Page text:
so there are some other answers here that deal with, you know, your actual question. I'm more interested in the whole "not sending the employee on the trip" aspect. Just go to the end if you want my answer to your actual question though.
Penalising an employee out of the blue is a terrible management decision.
From what i'm reading here, everything about this is a terrible decision.
Now, I don't know much about this business trip you're talking about, but you write
problem is, they have been led to believe they would be going on an important business trip in the following month. I don't think this would be beneficial for them - and I suspect they think it's more of a holiday than a professional opportunity
It's that last bit - the bit about holiday vs professional opportunity - that makes it sound like this business trip is more a perk than some sort of mission-critical thing. Which means that you're now withholding a perk to penalise an unaware employee.
You also write
When the team was setup, they were promised certain benefits such as cash bonuses and visiting industry conferences.
Which, look, it makes it sound like this was a decision that
- you weren't part of
- is a senior management decision that represents part of overall compensation
which implies to me that it's really not your place to be withholding the benefit either. After all, you don't just get to "not pay" an employee for a week's work if it wasn't great work, do you?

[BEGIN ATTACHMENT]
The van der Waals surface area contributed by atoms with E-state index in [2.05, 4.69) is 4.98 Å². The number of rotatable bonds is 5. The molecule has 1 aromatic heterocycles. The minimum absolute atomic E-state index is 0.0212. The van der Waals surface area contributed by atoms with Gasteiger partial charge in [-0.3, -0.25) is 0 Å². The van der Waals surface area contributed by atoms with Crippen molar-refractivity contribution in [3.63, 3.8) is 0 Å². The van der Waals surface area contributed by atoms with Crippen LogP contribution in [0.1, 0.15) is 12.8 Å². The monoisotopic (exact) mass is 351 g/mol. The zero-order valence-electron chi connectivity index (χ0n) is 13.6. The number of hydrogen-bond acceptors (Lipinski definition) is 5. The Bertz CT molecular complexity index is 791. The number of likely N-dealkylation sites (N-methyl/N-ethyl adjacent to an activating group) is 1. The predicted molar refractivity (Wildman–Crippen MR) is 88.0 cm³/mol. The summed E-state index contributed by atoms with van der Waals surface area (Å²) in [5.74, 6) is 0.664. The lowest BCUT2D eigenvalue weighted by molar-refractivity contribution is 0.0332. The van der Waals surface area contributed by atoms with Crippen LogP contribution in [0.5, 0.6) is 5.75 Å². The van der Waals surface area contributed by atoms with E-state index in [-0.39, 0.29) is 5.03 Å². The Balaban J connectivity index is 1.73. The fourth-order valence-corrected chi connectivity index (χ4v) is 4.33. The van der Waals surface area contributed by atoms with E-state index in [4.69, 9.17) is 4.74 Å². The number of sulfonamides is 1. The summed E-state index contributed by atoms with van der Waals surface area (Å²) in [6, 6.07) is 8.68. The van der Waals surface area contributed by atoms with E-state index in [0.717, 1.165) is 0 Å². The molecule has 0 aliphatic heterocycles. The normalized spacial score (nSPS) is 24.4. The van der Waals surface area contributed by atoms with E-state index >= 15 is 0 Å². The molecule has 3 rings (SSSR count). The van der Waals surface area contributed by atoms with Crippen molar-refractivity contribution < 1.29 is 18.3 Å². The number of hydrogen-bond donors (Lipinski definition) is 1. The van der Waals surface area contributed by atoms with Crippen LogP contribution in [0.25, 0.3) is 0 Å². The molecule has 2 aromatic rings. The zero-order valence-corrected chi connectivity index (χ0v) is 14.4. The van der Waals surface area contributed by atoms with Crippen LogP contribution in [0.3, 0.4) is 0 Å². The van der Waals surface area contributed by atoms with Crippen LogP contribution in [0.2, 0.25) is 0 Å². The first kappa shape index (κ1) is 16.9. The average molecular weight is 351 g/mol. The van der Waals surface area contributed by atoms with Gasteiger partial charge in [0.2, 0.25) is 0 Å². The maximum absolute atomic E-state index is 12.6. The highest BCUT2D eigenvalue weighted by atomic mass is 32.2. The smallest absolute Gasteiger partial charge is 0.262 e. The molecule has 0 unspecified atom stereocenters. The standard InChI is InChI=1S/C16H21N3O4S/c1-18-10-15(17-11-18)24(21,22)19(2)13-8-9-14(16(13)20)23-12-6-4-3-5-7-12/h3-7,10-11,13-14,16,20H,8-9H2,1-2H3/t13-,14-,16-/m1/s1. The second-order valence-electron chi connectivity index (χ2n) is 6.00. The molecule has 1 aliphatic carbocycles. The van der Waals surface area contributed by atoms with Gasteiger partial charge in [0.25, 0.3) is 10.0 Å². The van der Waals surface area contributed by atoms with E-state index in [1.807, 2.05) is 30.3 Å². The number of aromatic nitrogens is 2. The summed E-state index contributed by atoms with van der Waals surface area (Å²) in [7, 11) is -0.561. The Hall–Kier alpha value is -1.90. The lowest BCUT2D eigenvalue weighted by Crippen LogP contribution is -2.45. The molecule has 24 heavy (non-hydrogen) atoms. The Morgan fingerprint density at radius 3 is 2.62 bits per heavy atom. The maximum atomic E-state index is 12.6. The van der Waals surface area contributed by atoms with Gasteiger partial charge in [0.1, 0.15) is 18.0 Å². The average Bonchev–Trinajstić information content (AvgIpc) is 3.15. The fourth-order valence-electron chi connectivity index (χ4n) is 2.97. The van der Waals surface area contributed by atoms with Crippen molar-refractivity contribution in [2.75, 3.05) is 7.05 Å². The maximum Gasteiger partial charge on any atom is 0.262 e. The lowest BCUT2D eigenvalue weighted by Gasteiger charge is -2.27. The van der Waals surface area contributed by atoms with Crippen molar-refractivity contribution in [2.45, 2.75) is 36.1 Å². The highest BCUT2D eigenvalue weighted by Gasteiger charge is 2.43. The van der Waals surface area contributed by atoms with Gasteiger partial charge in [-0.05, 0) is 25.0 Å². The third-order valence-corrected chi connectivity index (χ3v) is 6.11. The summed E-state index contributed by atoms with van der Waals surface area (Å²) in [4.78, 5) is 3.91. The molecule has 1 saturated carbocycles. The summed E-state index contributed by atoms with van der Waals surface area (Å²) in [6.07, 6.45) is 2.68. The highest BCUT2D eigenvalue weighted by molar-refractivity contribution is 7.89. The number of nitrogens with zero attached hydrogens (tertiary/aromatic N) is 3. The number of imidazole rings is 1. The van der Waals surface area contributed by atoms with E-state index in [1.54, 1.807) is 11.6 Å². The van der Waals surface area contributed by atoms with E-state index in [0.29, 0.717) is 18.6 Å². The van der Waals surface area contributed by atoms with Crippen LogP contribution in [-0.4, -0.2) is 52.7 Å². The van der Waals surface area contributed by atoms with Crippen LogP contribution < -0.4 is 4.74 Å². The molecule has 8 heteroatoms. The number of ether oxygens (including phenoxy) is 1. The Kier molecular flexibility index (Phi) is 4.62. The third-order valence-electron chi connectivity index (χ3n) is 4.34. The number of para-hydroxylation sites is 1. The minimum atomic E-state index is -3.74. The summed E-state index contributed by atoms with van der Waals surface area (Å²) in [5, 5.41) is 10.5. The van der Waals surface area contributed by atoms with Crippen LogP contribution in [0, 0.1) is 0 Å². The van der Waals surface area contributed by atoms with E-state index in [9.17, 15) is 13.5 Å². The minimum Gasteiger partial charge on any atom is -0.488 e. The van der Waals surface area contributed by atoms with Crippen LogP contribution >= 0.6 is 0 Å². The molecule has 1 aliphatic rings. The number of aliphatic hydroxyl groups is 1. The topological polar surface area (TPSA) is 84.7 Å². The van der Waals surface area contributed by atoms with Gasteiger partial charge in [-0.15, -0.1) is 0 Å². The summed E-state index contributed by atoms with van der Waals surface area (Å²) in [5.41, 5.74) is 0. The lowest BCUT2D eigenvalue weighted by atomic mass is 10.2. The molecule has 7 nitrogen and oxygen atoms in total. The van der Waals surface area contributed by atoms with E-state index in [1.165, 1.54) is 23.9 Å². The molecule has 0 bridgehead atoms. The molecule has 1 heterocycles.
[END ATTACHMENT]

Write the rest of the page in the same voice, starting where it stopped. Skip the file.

So from this, I've gathered (perhaps erroneously):
- You are penalising an employee instead of talking to them as some sort of way to "crack the whip"
- The employee has been authoritatively told that there would be a business trip, and that it is effectively part of their overall compensation
- You are now publicly withholding promised compensation as a way of "cracking the whip", and also publicly rewarding someone else with said reward.
Overall, I think this is a bad strategy.
You're sending a signal that there should be infighting and ego pieces instead of collaborative work done to "get the goodies" - the best get rewards, the worst get nothing. You're also showing that management has taken a stance that past promises should not be viewed as set in stone.
If any employee (the bad employee, the good employee, any employee) was unsure about the company, this is going to be a warning klaxon. Management "just deciding" to change their mind, without rhyme or reason, is always a bad sign. Pitting employees against each other is often a bad sign (depending on industry, i mean. Sales would be an industry where this is expected. IT or PR? not so much).
I wouldn't be overall worried about the employee's relationship with other people in this team, I'd be worried about the overall message you're sending out, and the effect it will have on employee trust of management.
If this employee is terrible, just fire them. Or take steps to improve them (and honour the promised trips). But don't keep them on and then deny them their promised compensation, because that makes management look bad to everybody.
To answer your question, give the employee a bunch of easy targets to hit (but at a level that is higher than they are at now), with the promise that if they hit them they'll make the next trip. That gives them something easy to hit, improves their confidence and shows you're focussed on helping them. It will also help you keep your eye on the employee. The whole 'denying this trip" is still a bad idea, I think, but this just makes a slightly positive spin on things.
Finally, if you're offshore from them, do you know why the employee is performing poorly? Is he/she being bullied or misrepresented?